Sunday, June 19, 2016

On not lightly encouraging flying

I've been thinking a lot recently about big political changes that I'd like to see happen.  Different policies on immigration, on climate change, on the structure of our social welfare system and more.  I've come to believe that, for change to happen, the general public has to believe that they will still have good lives after the change is made.  No matter how much they are lobbied, the politicians are unlikely to change their stance without that.  The people who elect them simply wouldn't stand for it.

And so, every time I see someone who wants change encouraging others to enjoy the opportunities of the status quo, my heart sinks a little.

It happens so much with climate change.  So many people I know who are firm believers in climate change - people who lobby politicians, campaign for fossil fuel divestment, join marches and sign petitions - frequently and enthusiastically encourage others to fly.  People who live outside their home country encourage others to go see their beautiful homeland; people who live overseas encourage their friends and family to come visit them; people who hear of great deals on flights spread that news through their networks.

And every time I see it happening, my heart sinks :-(

I long for a world where those who call for change choose to live that change in the present.  Not only because that feels consistent, but because doing so models to other people that life in that new world could be OK.

And one thing that Martin and I have learned by trying to live like we were in a low-carbon world is that flying is crazy-expensive.

The planet can currently absorb around 1.2 tonnes CO2e per person per year.  A round-trip flight between Auckland and UK emits around 11-12 tonnes CO2e: nearly 10 years of an individual's entire carbon budget!  It's hard to think of anything else an individual would do that causes anything like that level of carbon emissions.  Eating a kilo of steak or driving 100km every day for a year (embedded emissions for each being around 7.5 tonnes CO2e) doesn't even come close!  And it's not just the long flights that are crazy-expensive in carbon terms: even popping over to Melbourne to see a show emits 1.3 tonnes CO2e.  That's just over what the planet can absorb per person per year.

Figures like this have led Martin and I to make the hard decision of really limiting our personal flying.  We've committed to no more than one internal flight every three years and we're not sure if we'll ever be flying internationally for pleasure again.  Instead, we look for other ways to achieve the goals that people like us usually meet by flying.  We have fun holidays close to home; we keep in touch with friends and relatives overseas through phone, Skype and email; we learn about other cultures and about what life is like in other places by following the blogs of people who live in other places, by reading good literature and by listening to the BBC World Service.  And it works well: you really can have fun, stay in touch and even gain deep insights about the rest of the world without flying.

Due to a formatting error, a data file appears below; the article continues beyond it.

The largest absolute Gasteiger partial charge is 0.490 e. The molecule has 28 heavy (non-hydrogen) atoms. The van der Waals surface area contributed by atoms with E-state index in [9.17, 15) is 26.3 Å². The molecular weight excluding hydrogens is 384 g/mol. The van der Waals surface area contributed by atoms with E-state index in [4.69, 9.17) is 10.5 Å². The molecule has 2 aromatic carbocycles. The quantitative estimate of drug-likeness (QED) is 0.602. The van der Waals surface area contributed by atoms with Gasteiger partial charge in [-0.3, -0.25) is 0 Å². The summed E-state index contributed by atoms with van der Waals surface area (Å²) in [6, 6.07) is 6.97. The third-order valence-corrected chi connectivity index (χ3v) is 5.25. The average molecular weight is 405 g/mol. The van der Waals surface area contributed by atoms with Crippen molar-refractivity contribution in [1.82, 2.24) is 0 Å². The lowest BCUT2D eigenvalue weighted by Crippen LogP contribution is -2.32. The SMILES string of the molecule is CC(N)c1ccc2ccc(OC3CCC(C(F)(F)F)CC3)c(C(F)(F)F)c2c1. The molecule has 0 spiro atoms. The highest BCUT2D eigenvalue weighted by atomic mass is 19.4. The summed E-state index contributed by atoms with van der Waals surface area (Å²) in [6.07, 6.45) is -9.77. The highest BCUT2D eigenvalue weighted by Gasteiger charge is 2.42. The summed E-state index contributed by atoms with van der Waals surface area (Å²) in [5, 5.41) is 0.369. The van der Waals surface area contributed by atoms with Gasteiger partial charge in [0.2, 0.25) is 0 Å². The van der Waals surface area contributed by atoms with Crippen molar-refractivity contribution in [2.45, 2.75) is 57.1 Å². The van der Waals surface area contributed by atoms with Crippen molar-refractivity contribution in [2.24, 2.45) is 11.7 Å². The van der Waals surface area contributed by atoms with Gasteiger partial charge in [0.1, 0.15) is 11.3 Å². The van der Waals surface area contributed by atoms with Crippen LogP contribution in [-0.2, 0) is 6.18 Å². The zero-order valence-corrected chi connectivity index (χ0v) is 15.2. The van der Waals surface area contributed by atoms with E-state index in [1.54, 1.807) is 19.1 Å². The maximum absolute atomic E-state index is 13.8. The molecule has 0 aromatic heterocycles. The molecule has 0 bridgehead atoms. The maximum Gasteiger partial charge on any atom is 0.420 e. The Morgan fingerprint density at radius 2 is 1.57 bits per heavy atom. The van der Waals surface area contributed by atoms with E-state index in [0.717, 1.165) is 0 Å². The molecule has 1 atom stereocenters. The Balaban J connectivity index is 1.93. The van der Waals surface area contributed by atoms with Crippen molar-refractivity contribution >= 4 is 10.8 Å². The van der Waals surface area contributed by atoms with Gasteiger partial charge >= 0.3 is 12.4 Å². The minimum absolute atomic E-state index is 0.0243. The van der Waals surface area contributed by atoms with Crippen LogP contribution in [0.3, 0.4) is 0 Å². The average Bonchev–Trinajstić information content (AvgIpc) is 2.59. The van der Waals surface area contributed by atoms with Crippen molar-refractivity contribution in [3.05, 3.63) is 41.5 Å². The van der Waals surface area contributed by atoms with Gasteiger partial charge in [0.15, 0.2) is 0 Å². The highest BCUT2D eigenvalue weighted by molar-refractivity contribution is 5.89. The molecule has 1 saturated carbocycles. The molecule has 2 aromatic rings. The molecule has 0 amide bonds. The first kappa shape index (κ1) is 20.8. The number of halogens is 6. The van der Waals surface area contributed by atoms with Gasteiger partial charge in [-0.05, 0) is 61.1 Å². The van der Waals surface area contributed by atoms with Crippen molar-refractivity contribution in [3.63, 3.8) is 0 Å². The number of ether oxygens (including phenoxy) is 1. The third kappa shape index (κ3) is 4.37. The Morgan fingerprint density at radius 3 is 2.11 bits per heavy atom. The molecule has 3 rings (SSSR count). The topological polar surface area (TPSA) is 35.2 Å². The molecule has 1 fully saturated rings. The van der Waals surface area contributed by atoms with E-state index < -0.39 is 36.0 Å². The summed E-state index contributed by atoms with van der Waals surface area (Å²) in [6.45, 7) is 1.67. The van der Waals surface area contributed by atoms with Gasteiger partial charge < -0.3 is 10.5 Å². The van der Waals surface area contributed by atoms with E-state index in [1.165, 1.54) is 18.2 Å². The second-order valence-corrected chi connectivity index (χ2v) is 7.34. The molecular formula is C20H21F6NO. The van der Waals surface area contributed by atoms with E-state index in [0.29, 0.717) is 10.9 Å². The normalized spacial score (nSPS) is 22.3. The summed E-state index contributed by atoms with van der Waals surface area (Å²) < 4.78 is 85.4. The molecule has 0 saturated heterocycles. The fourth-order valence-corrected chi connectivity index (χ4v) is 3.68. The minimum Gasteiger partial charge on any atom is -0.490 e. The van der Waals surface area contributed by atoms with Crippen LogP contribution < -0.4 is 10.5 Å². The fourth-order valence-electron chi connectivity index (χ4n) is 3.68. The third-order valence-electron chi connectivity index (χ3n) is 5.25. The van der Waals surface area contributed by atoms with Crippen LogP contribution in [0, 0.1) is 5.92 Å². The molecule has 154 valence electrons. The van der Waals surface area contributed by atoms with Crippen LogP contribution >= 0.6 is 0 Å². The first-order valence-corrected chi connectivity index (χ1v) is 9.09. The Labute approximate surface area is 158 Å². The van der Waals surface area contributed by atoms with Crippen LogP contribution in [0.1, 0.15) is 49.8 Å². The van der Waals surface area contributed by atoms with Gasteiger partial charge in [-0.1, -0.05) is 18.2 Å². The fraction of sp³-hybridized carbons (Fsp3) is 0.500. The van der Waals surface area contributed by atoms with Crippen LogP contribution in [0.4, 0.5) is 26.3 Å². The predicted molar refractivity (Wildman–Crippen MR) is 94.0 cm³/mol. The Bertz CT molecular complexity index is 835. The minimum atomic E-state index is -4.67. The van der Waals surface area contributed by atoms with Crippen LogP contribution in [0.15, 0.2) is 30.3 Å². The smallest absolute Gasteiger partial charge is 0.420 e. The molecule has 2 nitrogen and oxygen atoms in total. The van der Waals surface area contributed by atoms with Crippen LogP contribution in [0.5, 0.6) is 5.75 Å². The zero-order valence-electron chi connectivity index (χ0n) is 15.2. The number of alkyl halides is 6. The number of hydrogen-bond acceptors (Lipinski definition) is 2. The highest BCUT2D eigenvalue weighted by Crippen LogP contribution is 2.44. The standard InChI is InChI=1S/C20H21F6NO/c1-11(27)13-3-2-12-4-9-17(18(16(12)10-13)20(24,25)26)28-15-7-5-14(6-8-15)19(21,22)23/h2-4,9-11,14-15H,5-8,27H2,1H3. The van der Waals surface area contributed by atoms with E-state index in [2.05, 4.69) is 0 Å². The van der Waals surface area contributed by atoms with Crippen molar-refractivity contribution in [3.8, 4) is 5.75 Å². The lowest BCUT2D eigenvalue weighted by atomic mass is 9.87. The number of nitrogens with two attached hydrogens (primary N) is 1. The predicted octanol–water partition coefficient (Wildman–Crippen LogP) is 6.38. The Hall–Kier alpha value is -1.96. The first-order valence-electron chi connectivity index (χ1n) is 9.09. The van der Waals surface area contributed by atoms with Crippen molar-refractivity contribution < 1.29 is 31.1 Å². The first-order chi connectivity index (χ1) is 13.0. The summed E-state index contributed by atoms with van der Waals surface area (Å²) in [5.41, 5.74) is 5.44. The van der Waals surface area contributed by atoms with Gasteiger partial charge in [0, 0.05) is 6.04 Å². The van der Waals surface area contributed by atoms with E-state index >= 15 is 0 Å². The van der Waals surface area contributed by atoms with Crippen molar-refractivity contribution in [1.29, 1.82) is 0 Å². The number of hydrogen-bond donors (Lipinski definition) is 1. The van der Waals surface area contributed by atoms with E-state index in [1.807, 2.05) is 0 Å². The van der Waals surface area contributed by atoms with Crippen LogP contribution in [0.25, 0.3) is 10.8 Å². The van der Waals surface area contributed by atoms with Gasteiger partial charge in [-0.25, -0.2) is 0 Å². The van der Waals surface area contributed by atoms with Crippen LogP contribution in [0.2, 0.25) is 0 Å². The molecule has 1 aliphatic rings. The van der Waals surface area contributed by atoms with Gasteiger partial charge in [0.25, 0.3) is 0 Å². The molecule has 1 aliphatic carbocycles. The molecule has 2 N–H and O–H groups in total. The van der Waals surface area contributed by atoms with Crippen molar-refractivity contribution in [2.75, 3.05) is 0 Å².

We also never encourage people to fly just because we think they'd enjoy going somewhere, or even because we really miss them.  But we do encourage everyone we know who does fly somewhere to tell us what it was like.  We want to maximise the value of their expensive flight by making sure they pass on what they've seen and heard and experienced.

I don't think there is never a good reason to fly.  I don't foresee a world without international travel.  But I can no longer justify flying for fun - as a necessary part of a 'good' holiday - or even flying to see the world, and I'm pretty ambivalent about flying to maintain relationships with friends and family.

And so I wish others who also care about climate change would stop encouraging flying.  That if they live far from home, instead of asking their friends to come and visit, they would commit to really communicating what their new home is like so their friends wouldn't need to come and visit.  That if they're overseas or talking to others overseas, instead of encouraging people to visit NZ, they'd communicate really well what life here is like so that people didn't have to come and see it for themselves.  And if they hear of great deals on flights, that they'd just keep that information to themselves, and feel a bit sad that such deals exist.

We need to put our energies into communicating that a low-carbon lifestyle can be rich and full and satisfying.  As that message spreads, the idea of change will become more palatable, and the politicians and business-leaders will be much more willing to listen, knowing their constituents can get behind it.

Please don't encourage gratuitous flying!

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